I’m working with a utility company in the northeast. All of my customer service workshops begin with what I call a Discovery Discussion – a video conference where I discover the problem my client needs me to solve. For my utility client, the discussion showed the most pressing issue was that Representatives didn’t know how to keep interactions focused and productive.
Conversation control. That’s the issue. My solution for this client was 4 ways to use questions to move conversations forward to solutions and then closure. Here’s what I gave them.
1. Ask a Focus Question
Focus questions help you, help your customer to focus on why they’ve called you. Try questions like:
“I’m not sure I understand what you’re asking. What exactly do you need us to do?” Your tone is crucial here. Make sure you don’t sound condescending in any way.
“I see..so, how, exactly, can I help you with this?” Again, the tone is essential here.
I read that the average customer service call lasts two minutes longer than it needs to. And from personal experience in my own business and my years of customer service work, I believe this.
Twenty years ago I began teaching a conversation control technique called Ask 3 Closed-ended Questions Back-to-Back.
I learned the technique from a consultant I hired to work with my employees in a call center in Tulsa. This consultant, Sally Cox, had trained police officers to immediately assert their authority over situations. Sally taught my people some of the same things she taught law enforcement.
Sally taught my team to instantly regain control of a conversation with a customer, and move the call to closure by asking the customer three closed-ended questions back-to-back.
Studies show the average business call lasts 2 minutes longer than it needs to. Customer service employees struggle with call control for a variety of reasons, including they don’t want to be rude to the customer, they aren’t sure how to move to closure or because the customer is rambling or angry.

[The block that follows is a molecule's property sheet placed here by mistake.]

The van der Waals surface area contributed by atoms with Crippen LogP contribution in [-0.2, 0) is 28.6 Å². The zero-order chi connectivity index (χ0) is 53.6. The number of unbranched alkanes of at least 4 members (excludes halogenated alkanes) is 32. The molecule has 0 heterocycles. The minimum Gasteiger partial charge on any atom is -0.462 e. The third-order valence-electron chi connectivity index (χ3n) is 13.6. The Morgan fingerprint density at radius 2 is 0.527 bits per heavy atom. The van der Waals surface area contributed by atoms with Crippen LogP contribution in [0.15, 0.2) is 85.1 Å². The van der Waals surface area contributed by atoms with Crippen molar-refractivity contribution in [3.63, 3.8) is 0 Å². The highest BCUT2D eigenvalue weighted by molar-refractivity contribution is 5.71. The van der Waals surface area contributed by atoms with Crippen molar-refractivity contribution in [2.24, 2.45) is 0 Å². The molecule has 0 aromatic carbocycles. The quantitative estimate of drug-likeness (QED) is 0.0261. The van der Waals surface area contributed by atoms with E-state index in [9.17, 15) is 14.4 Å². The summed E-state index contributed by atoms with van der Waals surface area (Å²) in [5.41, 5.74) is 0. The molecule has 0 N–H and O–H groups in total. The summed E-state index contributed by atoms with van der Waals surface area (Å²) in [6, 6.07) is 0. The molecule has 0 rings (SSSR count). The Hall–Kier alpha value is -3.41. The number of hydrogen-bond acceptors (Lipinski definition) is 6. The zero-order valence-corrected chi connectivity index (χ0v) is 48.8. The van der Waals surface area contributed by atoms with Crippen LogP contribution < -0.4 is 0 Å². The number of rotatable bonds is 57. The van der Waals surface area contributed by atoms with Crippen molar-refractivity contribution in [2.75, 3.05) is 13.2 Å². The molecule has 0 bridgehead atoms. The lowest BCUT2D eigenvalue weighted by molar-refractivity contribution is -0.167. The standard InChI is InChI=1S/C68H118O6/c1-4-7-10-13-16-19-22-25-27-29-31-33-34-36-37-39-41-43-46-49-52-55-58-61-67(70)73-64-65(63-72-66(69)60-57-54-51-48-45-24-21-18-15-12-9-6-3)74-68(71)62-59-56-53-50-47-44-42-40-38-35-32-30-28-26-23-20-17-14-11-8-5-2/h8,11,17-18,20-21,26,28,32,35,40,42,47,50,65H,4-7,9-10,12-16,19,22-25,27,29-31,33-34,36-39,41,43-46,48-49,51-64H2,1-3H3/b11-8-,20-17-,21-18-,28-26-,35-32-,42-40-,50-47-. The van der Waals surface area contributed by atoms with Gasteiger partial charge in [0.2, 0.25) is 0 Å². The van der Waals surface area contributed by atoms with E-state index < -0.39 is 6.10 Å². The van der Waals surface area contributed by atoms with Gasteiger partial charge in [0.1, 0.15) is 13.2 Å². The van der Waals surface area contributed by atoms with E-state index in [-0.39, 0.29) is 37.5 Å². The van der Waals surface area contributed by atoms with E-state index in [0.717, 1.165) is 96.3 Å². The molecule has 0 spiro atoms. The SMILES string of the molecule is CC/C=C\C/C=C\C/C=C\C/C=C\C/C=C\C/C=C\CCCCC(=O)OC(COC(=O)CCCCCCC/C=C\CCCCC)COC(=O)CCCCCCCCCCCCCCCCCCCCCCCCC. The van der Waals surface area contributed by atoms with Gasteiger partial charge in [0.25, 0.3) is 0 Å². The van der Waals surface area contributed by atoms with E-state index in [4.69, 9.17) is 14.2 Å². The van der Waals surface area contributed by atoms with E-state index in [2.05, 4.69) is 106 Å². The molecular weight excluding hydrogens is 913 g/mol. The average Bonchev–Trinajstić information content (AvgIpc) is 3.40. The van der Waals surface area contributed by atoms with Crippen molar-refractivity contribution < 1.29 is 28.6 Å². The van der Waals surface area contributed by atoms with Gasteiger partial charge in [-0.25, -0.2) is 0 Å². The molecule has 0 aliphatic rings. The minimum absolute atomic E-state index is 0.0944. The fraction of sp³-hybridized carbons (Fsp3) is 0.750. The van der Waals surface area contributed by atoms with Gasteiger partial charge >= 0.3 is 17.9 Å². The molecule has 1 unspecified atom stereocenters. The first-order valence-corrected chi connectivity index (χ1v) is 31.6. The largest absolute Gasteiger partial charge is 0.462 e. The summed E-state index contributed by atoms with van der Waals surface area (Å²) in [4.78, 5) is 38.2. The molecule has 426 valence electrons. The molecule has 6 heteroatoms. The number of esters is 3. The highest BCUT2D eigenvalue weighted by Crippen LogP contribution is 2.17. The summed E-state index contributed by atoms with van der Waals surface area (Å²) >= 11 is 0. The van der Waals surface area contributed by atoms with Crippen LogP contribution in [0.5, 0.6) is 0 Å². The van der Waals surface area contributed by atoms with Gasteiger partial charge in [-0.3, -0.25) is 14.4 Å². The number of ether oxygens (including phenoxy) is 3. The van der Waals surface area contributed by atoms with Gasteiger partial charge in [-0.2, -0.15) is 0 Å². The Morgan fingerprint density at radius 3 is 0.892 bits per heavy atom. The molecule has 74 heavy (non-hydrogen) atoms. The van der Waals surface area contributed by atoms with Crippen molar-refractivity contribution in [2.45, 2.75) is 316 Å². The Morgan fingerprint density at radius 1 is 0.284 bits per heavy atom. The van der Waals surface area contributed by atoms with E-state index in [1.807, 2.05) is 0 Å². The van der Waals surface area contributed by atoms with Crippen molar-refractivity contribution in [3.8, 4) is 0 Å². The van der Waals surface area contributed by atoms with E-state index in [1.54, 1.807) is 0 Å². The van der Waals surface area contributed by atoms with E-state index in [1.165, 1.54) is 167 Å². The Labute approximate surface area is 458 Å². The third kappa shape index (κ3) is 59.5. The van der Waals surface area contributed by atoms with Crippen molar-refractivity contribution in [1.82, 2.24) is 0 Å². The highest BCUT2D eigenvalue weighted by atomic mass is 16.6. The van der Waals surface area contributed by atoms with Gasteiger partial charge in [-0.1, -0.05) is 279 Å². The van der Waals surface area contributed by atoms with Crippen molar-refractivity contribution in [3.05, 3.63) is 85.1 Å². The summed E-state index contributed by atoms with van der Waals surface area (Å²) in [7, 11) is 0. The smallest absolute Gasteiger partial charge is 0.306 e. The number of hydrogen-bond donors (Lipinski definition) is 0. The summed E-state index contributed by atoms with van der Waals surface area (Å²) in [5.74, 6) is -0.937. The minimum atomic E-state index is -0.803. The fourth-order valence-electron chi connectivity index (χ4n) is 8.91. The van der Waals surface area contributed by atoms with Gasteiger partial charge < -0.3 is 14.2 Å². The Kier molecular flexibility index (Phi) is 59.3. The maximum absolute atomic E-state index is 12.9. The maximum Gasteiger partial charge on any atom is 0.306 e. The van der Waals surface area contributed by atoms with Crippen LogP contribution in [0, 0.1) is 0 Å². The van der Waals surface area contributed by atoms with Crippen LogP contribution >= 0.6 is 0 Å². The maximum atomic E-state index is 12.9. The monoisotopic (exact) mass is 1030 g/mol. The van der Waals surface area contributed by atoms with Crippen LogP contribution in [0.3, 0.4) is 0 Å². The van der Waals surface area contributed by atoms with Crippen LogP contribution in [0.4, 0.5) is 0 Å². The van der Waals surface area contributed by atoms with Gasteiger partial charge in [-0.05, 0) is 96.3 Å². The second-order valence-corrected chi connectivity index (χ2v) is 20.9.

Using the principles of harmony, assertiveness and leading from the martial art Aikido, Myra walks your employees through the steps to politely and confidently control conversations.
The outcome of this training is employees who possess the soft skills to make customers feel heard and understood, politely lead conversations and assertively bring calls to closure.
Here’s a 60-second introduction to the training. If you like what you see, use the link at the bottom of this page to go directly to the full course.
I just finished recording a fully customized 14-module video course for a new client. My client’s biggest challenge was how to navigate through complex calls, like situations with ramblers and challenging customers.
One of the strategies I prepared for my client’s customized training is 4 Things You Can Do To Help Your Customers Cut to the Point. While this video is tailored to my customer’s specific challenges, I think you’ll get some great value out of the tips.
To learn some fantastic ways to bring customers to the point of the call politely, watch the three-minute video that I call merely 4 Things You Can Do To Help Your Customers Cut to the Point.
Four minutes into the call and I could see I was heading for trouble. The customer was a storyteller and a rambler. Plus, she was mad. She’d already spoken to an employee in the field and to one of my employees at the corporate office. Now the call had come to me. I got the call literally just as I was picking up my book to head to the park to enjoy a quick lunch and hopefully a couple of chapters of my novel.
The problem was easy enough. The customer’s rental car had broken down. That happens every day in the world of car rentals. Our solution to this problem is always swift: we get a replacement car out to the customer, reimburse any expenses and tow back the original rental.
But with this customer, the conversation was anything but easy. She kept rambling on, rehashing her frustration, making sure I knew how difficult it was to be stranded on the side of the interstate with 3 small children. If I was going to help the customer and have any shot at enjoying my lunch and a little reading, I had to resolve the problem and wrap up the call quickly.
So, here’s what I did. I used what Robert Bacal, a brilliant consultant, calls the topic-grab approach. The topic-grab approach involves listening carefully to your upset customer and then taking something they’ve said (grabbing a topic) and commenting on it or asking a question about it. This is especially effective if you can express empathy on the topic you “grab.”
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